Hand drying is a misnomer. The friction added by using a paper towel is a significant part of the "handwash". Using air dryers of any type, can leave a high level of suspended contaminants in place. The shorter the scrub step, the more important it is to use paper towels. This is especially true in restrooms where the Splash 'n Dash is the standard and residues are naturally nasty.
New research documents multiple shortcomings
Research from the University of Westminster in London England gives yet another reason to stay away from air dryers in kitchens and restrooms. They are well known for being slow and even the new air blade technology does not offer the friction factor needed in this final cleansing step. Users strongly prefer paper towels and the mere presence of air dryers may discourage handwashing all together.
Now comes this news showing pathogen breeding and having bacteria blown around the room, deposited on surfaces up to 6 feet away. This is especially troubling as we learn more about the lengthy survival times of the highly infectous norovirus on restroom surfaces, documented in Emory University research here or below.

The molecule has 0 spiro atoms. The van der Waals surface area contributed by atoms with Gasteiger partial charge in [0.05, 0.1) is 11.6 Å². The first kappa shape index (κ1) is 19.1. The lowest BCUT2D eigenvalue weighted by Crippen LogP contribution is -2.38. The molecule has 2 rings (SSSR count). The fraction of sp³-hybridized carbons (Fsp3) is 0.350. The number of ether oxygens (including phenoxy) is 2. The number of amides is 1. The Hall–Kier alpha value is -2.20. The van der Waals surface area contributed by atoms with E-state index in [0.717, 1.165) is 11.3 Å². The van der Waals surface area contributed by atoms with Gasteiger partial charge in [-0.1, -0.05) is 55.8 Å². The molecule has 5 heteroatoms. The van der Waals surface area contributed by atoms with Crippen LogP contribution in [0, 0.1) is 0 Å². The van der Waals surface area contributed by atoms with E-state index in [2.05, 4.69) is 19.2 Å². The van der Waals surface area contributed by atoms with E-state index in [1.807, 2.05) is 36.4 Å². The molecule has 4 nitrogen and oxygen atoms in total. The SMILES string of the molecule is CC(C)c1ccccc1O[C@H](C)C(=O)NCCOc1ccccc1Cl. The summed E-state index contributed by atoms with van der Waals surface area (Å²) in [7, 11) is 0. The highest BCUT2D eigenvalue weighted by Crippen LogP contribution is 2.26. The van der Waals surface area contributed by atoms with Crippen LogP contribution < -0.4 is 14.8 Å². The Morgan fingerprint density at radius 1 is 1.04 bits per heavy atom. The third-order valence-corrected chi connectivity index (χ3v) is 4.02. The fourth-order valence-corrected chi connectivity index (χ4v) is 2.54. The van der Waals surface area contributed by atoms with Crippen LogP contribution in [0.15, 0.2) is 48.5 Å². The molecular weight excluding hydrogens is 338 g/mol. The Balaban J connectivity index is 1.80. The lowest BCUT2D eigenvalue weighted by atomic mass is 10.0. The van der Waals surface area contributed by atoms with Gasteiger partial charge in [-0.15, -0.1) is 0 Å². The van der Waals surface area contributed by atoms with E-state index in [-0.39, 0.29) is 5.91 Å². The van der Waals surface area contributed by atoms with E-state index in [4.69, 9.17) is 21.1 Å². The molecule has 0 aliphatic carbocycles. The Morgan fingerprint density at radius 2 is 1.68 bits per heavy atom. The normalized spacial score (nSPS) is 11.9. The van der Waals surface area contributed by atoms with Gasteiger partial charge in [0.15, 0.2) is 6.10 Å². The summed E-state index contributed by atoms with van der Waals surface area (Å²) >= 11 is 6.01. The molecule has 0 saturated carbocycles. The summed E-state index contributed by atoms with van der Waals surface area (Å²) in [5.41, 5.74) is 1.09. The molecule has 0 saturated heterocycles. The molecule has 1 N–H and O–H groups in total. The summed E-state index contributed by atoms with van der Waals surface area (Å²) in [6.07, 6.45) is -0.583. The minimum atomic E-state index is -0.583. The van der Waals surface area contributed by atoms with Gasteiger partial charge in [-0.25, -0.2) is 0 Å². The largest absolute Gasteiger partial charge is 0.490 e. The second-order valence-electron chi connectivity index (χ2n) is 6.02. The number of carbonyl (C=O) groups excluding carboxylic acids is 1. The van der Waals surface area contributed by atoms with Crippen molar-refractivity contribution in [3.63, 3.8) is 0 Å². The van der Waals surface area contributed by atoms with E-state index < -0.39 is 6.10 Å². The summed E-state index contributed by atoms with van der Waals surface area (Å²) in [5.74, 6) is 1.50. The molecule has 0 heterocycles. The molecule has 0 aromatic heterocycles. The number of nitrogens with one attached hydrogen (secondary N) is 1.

This study, attached, is among European users where air dryers are more accepted. In many North American public restrooms, particularly in airports, there is ongoing observational research available every day where users are offerred a choice between paper and air drying. Paper towels are clearly preferred, often winning by a margin of 10 - 1.
Keith Redway, a Senior Academic in the Department of Biomedical Sciences at the University of Westminster, said: “The results of all parts of this study suggest that the use of warm air dryers and jet air dryers should be carefully considered in locations where hygiene is of paramount importance, such as hospitals, clinics, schools, nurseries, care homes, kitchens and other food preparation areas.”
“In addition, paper hand towel use is highly beneficial for improved hygiene in any other facilities open to the public, such as factories, offices, bars and restaurants.”
|Emroy University Research Document||47.71 KB|